Zoom can soon enjoy secured video calling with end-to-end encryption as well as third-party apps added on the platform.

During its annual conference Zoomtopia, the video-conferencing company announced that it would soon partner with first and third-party apps called Zapps and equipped developers with tools to enhance the experience throughout Zoom calls. These will be key upgrades to the platform to further expand its functionality.

Zoom announces Zapps and end-to-end encryption on annual conference
(Photo : Zoom)
Zoom announces Zapps and end-to-end encryption on annual conference

Zapps - Zoom's native apps

At least 25 launch partners will help build the platform's Zapps, so users can simplify the process, access document, and collaborate on screen and help enhance the productivity of company operations. Users no longer need to minimize the screen during a Zoom call to access a DropBox file or add a task in Asana.

"Zapps give access to best-of-breed applications throughout your Zoom meeting workflow, to be more efficient and effective before, during and after your virtual meetings," Zoom Integrations Lead Ross Mayfield wrote in a blog post.

Zoom announces Zapps and end-to-end encryption on annual conference
(Photo : Zoom)
Zoom announces Zapps and end-to-end encryption on annual conference

By adding these native apps to the platform, Zoom hopes answer the challenges experienced by its clients because of high volume of services they set out.

End-to-end encryption on all Zoom calls

During the Zoomtopia, Zoom also rolled out its plans to end-to-end encryption (E2EE) to heighten the security of all users and calls and fulfill its promise to bolster security back in April.

Zoom CEO Eric Yuan vowed to make the app the world's "most secure communications platform." "End-to-end encryption is another stride toward making Zoom the most secure communications platform in the world," said Zoom CEO Eric S. Yuan.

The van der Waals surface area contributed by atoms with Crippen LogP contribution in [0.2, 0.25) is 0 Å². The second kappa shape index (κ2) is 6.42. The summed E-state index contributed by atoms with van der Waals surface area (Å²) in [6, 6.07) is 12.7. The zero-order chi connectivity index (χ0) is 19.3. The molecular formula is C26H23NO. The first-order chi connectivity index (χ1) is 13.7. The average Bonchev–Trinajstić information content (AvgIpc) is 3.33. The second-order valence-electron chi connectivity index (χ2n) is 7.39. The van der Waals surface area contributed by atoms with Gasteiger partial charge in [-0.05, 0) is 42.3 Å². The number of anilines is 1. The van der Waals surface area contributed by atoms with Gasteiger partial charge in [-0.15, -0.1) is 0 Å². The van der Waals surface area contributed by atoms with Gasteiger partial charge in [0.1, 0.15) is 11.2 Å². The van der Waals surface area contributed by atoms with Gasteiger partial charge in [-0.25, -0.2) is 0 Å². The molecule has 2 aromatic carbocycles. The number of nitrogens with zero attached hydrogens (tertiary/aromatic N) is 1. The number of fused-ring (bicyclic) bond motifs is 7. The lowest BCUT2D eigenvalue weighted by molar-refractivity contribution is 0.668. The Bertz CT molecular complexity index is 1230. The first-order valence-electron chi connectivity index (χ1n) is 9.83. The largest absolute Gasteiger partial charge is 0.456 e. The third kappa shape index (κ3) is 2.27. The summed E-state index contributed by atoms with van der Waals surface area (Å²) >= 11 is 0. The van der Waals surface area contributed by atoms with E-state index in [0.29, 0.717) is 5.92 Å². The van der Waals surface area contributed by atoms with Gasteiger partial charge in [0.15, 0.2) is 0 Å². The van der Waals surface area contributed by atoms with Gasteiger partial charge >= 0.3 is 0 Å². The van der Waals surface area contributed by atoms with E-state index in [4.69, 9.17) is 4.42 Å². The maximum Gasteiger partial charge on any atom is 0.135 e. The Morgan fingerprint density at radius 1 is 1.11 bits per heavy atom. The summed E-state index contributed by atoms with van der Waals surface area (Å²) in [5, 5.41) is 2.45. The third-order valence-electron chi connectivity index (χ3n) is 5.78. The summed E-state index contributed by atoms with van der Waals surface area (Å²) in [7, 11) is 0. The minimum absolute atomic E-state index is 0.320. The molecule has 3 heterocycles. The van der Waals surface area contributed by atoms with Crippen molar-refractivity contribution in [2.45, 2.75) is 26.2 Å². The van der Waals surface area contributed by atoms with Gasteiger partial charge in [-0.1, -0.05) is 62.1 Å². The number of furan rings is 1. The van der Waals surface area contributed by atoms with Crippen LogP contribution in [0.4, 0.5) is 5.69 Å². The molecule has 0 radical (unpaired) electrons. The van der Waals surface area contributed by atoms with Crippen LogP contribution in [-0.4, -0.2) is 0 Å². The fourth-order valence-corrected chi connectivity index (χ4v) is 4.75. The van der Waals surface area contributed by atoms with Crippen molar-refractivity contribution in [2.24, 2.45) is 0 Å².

Zoom announces Zapps and end-to-end encryption on annual conference
(Photo : Zoom)
Zoom announces Zapps and end-to-end encryption on annual conference

The company faced a backlash when it earlier announced that E2EE would only be provided for paid accounts. Now, the company will begin a technical preview for the security feature, which can be toggled on or off in the account settings for each meeting.

The company noted that E2EE ensures that all Zoom meetings are encrypted through cryptographic keys, which are unique to the devices of participants. Also, E2EE does not provide access to the meeting's private keys to any third party, including Zoom itself.

Meanwhile, Zoom Security Engineering head Max Krohn wrote in his blog that the company will roll out the Phase 2 of its security enhancements by 2021, which would include E2EE SSO integration and a better identity management.

Read also: Stolen Zoom Passwords, Meeting IDs and Other Personal Data Being Shared on the Dark Web

Security issues plague Zoom amid the pandemic

Back in April, Tech Times reported about security and privacy issues in Zoom as the app started to become popular among working from home employees amid the COVID-19 pandemic. Zoom CEO Eric Yuan apologized for the stress caused to users and vowed to fix these issues within 90 days after scrutiny from the public, private, and government institutions.

However, Cybersecurity firm Sixgill discovered 352 Zoom accounts, which were shared in the dark web that included personal information, passwords, and other vital user details. Affected accounts include premium users who were paying for their costly service plans such as small businesses, educational institutions, and even major health care providers in the U.S.

The Dark Web requires a special browser to access websites, forums, and other destinations on the Internet where some illegal transactions happen. Security experts also noted how employers can use Zoom to spy on their employees who work at home. Moreover, the app was found to be sharing user information to LinkedIn and Facebook.

Zoom adds 2FA security feature

Zoom added a two-factor authentication before logging-in in September to prevent "Zoombombing" activities. This will require those who want to join a call or are logging in to their account to provide another identification factor.

According to Tech Radar, aside from the standard password or pin number, users need to input either a mobile device or smart card number, or use biometrics like voice or fingerprint activation to log in. Meanwhile, users can choose authentication apps supporting Time-Based One-Time Password (TOTP) protocol such as FreeOTP as well as Google or Microsoft Authenticator. Zoom users may also send a code via phone call or SMS.

Related article: Zoom Says Bye to 'Zoombombers' With New 2FA Security Feature

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